Nate von Zumwalt
It may not nullify the cliché that quality beats quantity, but for the third consecutive year total submissions for the Sundance Film Festival reached 12,000. That conspicuous statistic, however, only tells a small part of the story that Festival Director John Cooper, Director of Programming Trevor Groth, and their team work exhaustively to shape.
Today we revealed the official selections for the U.S. Competition, World Competition, and NEXT sections of the 2015 Sundance Film Festival. Below, Cooper and Groth walk us through their vigorous program of films (Post-Its and all), provide a window into their decision-making, and explain why they consider this year’s Competition slate one of the most intense in recent memory.
As we approach the Festival, I’m reminded of a refrain from Cooper. In making programming decisions, you’ve said you ask yourself, “Is this the film the filmmaker intended to make?” What does that entail?
John Cooper: We do talk about that. We’ll ask, “Did the filmmaker fully realize their vision?” But I think the newer thing is that we’re looking for filmmakers who have bigger ambition. So, it’s not just fully realizing something small, it’s a real ambition to do something big.
The programming process is very exhilarating. The films that are being made now are bolder, braver, and sometimes more personal and intense. Whether it’s comedy, romance or documentaries, they’re filled with powerful emotions that make you want to take action or change the way you think. Even in some of this year’s films with darker themes, the filmmakers are very conscious of bringing empathy to those subjects and helping us understand.
Trevor Groth: These films stretched my emotional responses further than ever before. There are some really hilarious comedies and incredibly moving dramas, both of which explore subjects that people often shy away from. These films are presented in deep, honest, emotional ways, and they’ve made me rethink how we talk about these subjects and experience them in our lives.
Looking at U.S. Dramatic Competition, there seems to be a trend of adolescent stories, whether it’s teens confronting quintessential challenges or adults confronting their pasts. Have you noticed a similar theme?
TG: There is an exploration of human nature and an examination of why we are the people that we are. That’s a prevalent theme throughout the Festival. A lot of that has to do with what happens in our childhood, but also how we respond later in life. That’s touched on in many of these films – The Bronze, Diary of a Teenage Girl, Me and Earl and the Dying Girl, The D Train, and plenty of others.
JC: A lot of this stuff has never been talked about before in film. The taboos are no longer taboo. All of a sudden filmmakers are talking about things you couldn’t have even imagined.
This year’s U.S. Documentary Competition seems to be about engaging the audience. In a way, these films provide a corridor to impenetrable worlds.
TG: Yeah, I think that’s fair. Finders Keepers, Western, Welcome to Leith, How to Dance in Ohio…
JC: But what they all have is story. We looked for the documentaries that could take you through a story so that you’re emotionally involved. That’s what we demanded of ourselves – we changed our perception.
With that realization of story, is there any lack of depth that we’re used to seeing?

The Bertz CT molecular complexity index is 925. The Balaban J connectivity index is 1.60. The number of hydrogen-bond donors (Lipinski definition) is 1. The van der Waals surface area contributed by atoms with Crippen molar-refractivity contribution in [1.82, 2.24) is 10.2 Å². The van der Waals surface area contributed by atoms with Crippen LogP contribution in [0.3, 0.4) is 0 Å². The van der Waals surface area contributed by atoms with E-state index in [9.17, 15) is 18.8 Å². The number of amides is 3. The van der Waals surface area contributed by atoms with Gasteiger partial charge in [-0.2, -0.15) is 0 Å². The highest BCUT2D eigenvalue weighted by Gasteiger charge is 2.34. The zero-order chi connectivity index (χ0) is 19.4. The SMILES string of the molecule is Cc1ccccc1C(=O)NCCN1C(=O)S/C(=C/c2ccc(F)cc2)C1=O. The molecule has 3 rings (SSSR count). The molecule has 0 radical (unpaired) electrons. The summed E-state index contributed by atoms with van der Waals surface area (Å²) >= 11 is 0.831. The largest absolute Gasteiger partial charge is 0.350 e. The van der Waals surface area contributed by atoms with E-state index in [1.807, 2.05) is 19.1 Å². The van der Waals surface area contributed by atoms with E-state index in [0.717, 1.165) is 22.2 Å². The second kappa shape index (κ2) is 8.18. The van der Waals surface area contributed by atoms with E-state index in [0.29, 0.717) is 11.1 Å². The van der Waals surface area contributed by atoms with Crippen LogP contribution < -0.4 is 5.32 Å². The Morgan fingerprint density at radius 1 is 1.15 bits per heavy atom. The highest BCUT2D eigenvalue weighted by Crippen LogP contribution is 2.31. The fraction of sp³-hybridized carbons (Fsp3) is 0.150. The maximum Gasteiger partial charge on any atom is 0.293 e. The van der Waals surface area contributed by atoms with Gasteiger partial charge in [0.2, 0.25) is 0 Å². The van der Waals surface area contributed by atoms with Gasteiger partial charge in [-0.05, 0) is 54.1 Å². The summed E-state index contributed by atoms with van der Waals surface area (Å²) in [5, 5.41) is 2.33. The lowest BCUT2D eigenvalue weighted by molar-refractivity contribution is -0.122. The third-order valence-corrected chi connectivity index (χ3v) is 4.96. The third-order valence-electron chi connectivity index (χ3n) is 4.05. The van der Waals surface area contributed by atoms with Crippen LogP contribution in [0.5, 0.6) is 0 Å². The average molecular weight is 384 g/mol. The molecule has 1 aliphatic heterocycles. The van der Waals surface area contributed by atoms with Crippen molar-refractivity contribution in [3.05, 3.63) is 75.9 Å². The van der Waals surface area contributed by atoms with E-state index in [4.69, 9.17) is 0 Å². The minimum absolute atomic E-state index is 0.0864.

JC: None of these films are just important; they are entertaining as well. We want audiences to engage with these films, instead of feeling like they’re being lectured. Even the most issue-based documentaries are fun to watch.
TG: Racing Extinction is about environmental destruction, but it’s from the makers of The Cove, and it has that espionage feel to it. These documentaries are still giving you information, but now they are just making you care about it in a new way.
What are you thoughts on the state of World Competition? That program has come a long way over its 10-year existence.
JC: Our outreach has paid off in the films we’re getting. We’ve been working for a long time to have more relationships out there, and it’s represented by a diversity of places. The difference now is that we are having more films brought to us, rather than having to go explain to people what we do.
TG: Ten years in, we have a track record now of having launched filmmakers out of this section. Directors like Nicolas Winding-Refn, Sebastian Silva, Taika Waititi, John Carney.
What’s notable in World Dramatic Competition this year is how it’s primarily emerging filmmakers from around the world, but in a lot of cases they are working with established actors. We have Toni Collette in Glassland, Vincent Cassel in Partisan, Michael Fassbender in Slow West, and Nicole Kidman in Strangerland. That’s a really exciting signifier of the kind of projects that are out there.
NEXT is a category that seems to up the ante each year. Last year, a popular sentiment was that it was on par with the Dramatic Competition films. How does NEXT distinguish itself this year?
TG: There is a permeable membrane between NEXT and U.S. Dramatic Competition. Most films in NEXT could be in Competition, but most films in Competition couldn’t be in NEXT. There is a bold attitude and point of view about films that are in NEXT.
JC: When it confuses people and they can’t pin it down, I think of that as success. The section is defined by the films in it each year.
What should audiences look for in the announcements to come?
JC: Spotlight is amazing. If you come to the Festival and just see Spotlight, you’d be so happy. It’s the best independent spirit from other film festivals.
TG: We’ve added a new section of the Festival where we are going to be showcasing different styles and different mediums with extended live components. There’s a one-of-a-kind aspect to it, and it also looks to the future of independent storytelling.